There are a few options.
1. You can just let your visa expire, pay a fee at the airport when you leave and hope you don't run into further trouble. Although, this option has been recommended to me often, I don't particularly recommend it. It seems that the Argentinian government has become a bit more stringent of late, and in addition to being fined the next time you leave the country, you may not be allowed back in.
2. Renew your visa for another 90 days at the local immigration office. There's a 300 peso fee for this service.
3. Leave the country for a few days. Argentina borders Uruguay, Chile, Paraguay, Bolivia and Brazil, so you have lots of options. If you're in Buenos Aires or Mendoza, it's easy to just hop on a bus or boat and head across the border. In many cases, a restful weekend drinking wine in Santiago or visiting the market in Montevideo will cost less than the fee to renew.
It's a bit more complicated in Salta, though, because travel between here and just about any other country is likely to be more expensive than the renewal fee.
It was quite the treasure hunt, though, to find the correct place to renew. We first checked with tourist information who sent us to Polica Federal who sent us to the Isicana Language school, which is the place Argentinians go to procure visas to the United States.
After much running and mucking about, we finally located the correct government office.
Migraciones at Maipu 35, just off Caseros.
The people in the Migraciones office are absolutely lovely, very nice and helpful but be prepared for this process to take at least a couple of hours. Bring a book, music and some patience, and you make the the whole thing much easier for yourself.
As soon as you arrive at this small, white painted office, take a number from the front desk. When finally called, you will be interviewed, asked about your profession, where you live, do you have a university education.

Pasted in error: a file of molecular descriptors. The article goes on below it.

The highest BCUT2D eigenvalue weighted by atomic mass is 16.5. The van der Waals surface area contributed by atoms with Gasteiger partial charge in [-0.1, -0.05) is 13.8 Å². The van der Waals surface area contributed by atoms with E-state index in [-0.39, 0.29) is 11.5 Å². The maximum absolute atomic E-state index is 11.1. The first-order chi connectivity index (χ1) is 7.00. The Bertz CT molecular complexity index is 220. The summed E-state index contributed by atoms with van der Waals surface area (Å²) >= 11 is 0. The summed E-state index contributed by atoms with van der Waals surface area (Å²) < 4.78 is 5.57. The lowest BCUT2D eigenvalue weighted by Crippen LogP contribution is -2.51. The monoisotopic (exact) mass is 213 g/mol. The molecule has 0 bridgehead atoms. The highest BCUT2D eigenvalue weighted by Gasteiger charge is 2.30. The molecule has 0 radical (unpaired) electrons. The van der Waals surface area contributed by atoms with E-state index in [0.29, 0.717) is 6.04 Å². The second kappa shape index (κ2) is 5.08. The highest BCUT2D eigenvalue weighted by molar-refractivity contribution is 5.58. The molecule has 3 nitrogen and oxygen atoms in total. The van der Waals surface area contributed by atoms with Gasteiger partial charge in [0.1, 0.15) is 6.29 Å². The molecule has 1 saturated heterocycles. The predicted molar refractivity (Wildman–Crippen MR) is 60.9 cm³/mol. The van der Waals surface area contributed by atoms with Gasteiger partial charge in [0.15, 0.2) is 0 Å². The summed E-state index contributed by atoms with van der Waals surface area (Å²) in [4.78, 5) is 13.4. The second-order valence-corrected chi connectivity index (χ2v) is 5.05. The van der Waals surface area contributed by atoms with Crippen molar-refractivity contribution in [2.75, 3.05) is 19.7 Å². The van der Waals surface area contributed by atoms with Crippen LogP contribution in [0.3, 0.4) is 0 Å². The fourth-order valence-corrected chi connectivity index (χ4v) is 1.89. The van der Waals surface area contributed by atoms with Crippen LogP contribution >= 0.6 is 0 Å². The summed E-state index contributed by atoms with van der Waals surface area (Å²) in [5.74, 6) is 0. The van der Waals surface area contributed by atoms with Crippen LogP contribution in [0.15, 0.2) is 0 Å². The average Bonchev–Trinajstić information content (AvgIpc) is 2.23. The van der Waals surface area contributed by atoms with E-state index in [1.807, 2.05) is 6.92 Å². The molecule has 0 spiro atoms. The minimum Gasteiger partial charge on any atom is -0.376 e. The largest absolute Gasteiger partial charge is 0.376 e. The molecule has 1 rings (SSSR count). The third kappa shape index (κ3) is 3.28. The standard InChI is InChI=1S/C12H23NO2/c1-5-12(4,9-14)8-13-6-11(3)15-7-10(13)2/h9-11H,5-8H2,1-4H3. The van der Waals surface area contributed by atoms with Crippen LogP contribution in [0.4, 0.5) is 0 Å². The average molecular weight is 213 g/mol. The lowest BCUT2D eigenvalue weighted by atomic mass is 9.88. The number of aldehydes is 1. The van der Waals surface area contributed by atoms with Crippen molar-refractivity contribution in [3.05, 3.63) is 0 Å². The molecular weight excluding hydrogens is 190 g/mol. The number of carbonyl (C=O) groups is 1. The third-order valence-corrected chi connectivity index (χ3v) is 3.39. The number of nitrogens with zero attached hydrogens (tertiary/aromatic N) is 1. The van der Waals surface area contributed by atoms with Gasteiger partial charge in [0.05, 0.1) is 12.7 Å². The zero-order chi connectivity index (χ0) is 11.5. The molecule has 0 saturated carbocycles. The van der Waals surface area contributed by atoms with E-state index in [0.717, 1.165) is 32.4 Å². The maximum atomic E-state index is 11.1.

You'll need to give photocopies of your passport, all pages, not just the first page. There's a kiosco at the corner of Maipu and Caseros where you can make copies for .15 centavos a page.
Immigration will give you a voucher which you will then take to the bank Banco Nacional de Argentina, corner of Belgrano and Mitre, where you will deposit the 300 peso/person fee directly into a specified account.
UPDATE DECEMBER 10, 2010: You can still pay your voucher (boleta) at the bank on Mitre and Belgrano, but they have opened a new branch at Florida 575, south of San Martin. Much, much faster. I was third in line and the whole process took about 15 minutes. The other bank branch was packed. I would have been there for hours.
You'll return to Maipu 35 with the voucher, copies and other information. There will be forms to sign, and you'll probably wait longer while your paperwork is passed from the one person to the next and finally to the person who will ultimately give stamp your passport with a fresh visa.
There are no extensions to a tourist visa after this, though. Then you must leave the country, if only for a days.